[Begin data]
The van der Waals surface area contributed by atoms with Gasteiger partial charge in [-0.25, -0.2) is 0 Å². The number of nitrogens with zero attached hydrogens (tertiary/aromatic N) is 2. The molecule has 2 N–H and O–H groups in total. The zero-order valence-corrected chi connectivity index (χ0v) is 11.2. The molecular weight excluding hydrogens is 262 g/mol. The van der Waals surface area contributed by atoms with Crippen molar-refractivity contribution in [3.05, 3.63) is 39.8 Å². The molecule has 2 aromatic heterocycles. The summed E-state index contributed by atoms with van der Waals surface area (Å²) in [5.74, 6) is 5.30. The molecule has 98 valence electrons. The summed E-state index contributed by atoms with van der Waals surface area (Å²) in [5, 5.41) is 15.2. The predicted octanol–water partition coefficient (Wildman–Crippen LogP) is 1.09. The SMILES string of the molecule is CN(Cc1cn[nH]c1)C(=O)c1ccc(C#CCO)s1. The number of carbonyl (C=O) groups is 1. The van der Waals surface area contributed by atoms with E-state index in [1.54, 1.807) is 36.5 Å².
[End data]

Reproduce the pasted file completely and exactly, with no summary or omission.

The van der Waals surface area contributed by atoms with Gasteiger partial charge in [-0.25, -0.2) is 0 Å². The number of nitrogens with zero attached hydrogens (tertiary/aromatic N) is 2. The molecule has 2 N–H and O–H groups in total. The zero-order valence-corrected chi connectivity index (χ0v) is 11.2. The molecular weight excluding hydrogens is 262 g/mol. The van der Waals surface area contributed by atoms with Crippen molar-refractivity contribution in [3.05, 3.63) is 39.8 Å². The molecule has 2 aromatic heterocycles. The summed E-state index contributed by atoms with van der Waals surface area (Å²) in [5.74, 6) is 5.30. The molecule has 98 valence electrons. The summed E-state index contributed by atoms with van der Waals surface area (Å²) in [5, 5.41) is 15.2. The predicted octanol–water partition coefficient (Wildman–Crippen LogP) is 1.09. The SMILES string of the molecule is CN(Cc1cn[nH]c1)C(=O)c1ccc(C#CCO)s1. The number of carbonyl (C=O) groups is 1. The van der Waals surface area contributed by atoms with E-state index in [1.54, 1.807) is 36.5 Å².